Dulce Et Decorum Est.
In October 1917 Wilfred Owen wrote to his mother from Craiglockhart, "Here is a gas poem, done yesterday……..the famous Latin tag (from Horace, Odes) means of course it is sweet and meet to die for one's country. Sweet! and decorous!"
While the earliest surviving draft is dated 8th October 1917, a few months later, at Scarborough or Ripon, he revised it.
The title is ironic. The intention was not so much to induce pity as to shock, especially civilians at home who believed war was noble and glorious.
It comprises four unequal stanzas, the first two in sonnet form, the last two looser in structure.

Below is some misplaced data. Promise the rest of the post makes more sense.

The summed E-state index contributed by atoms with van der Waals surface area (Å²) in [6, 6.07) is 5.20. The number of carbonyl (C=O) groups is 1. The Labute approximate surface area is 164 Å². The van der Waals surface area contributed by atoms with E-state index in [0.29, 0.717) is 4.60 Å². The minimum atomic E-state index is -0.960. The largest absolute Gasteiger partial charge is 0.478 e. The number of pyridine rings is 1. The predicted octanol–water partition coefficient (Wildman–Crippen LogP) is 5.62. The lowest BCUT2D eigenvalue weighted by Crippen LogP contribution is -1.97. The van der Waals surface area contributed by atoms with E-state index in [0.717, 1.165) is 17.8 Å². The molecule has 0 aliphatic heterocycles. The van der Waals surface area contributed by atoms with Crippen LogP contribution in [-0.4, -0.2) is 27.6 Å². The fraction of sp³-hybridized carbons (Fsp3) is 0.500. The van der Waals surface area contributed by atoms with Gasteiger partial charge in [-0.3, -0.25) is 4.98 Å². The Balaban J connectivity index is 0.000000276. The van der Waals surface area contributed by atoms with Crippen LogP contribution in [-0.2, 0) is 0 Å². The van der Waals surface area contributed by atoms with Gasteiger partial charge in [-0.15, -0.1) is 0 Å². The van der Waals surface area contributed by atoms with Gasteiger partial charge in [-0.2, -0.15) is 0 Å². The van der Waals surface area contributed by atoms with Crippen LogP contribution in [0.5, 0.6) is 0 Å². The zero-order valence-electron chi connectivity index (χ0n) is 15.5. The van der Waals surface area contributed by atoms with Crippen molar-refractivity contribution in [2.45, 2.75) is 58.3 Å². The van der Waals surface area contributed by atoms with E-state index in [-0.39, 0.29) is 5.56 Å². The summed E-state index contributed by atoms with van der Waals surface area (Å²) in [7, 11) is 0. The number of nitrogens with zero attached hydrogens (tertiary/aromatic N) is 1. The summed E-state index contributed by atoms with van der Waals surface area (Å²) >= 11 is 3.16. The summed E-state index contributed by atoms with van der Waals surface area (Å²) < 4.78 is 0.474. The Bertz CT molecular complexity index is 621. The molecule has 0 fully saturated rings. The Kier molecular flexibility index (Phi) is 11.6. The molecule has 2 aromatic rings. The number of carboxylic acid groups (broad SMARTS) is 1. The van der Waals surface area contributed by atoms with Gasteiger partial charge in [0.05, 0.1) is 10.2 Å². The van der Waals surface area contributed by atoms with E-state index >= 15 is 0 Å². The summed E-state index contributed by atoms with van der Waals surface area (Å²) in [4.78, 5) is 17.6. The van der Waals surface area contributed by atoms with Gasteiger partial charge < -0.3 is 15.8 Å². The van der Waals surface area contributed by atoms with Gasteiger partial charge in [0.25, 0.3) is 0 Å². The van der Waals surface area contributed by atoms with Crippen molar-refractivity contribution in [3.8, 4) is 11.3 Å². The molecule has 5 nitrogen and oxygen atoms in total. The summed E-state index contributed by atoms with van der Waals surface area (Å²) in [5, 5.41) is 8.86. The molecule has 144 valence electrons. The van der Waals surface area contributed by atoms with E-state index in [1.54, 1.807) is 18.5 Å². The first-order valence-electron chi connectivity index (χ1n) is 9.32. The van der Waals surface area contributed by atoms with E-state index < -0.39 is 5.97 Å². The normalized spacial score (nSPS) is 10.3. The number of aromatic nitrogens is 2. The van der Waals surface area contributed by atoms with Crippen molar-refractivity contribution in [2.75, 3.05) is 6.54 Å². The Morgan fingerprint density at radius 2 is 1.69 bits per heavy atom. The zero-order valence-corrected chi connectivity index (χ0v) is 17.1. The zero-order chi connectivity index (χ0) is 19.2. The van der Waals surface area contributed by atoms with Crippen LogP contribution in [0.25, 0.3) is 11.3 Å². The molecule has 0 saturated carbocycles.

Stanza 1 sets the scene. The soldiers are limping back from the Front, an appalling picture expressed through simile and metaphor. Such is the men's wretched condition that they can be compared to old beggars, hags (ugly old women). Yet they were young! Barely awake from lack of sleep, their once smart uniforms resembling sacks, they cannot walk straight as their blood-caked feet try to negotiate the mud. "Blood-shod" seems a dehumanising image- we think of horses shod not men. Physically and mentally they are crushed. Owen uses words that set up ripples of meaning beyond the literal and exploit ambiguity. "Distant rest" - what kind of rest? For some the permanent kind? "Coughing" finds an echo later in the poem, while gas shells dropping softly suggests a menace stealthy and devilish. Note how in line 8 the rhythm slackens as a particularly dramatic moment approaches.
In Stanza 2, the action focuses on one man who couldn't get his gas helmet…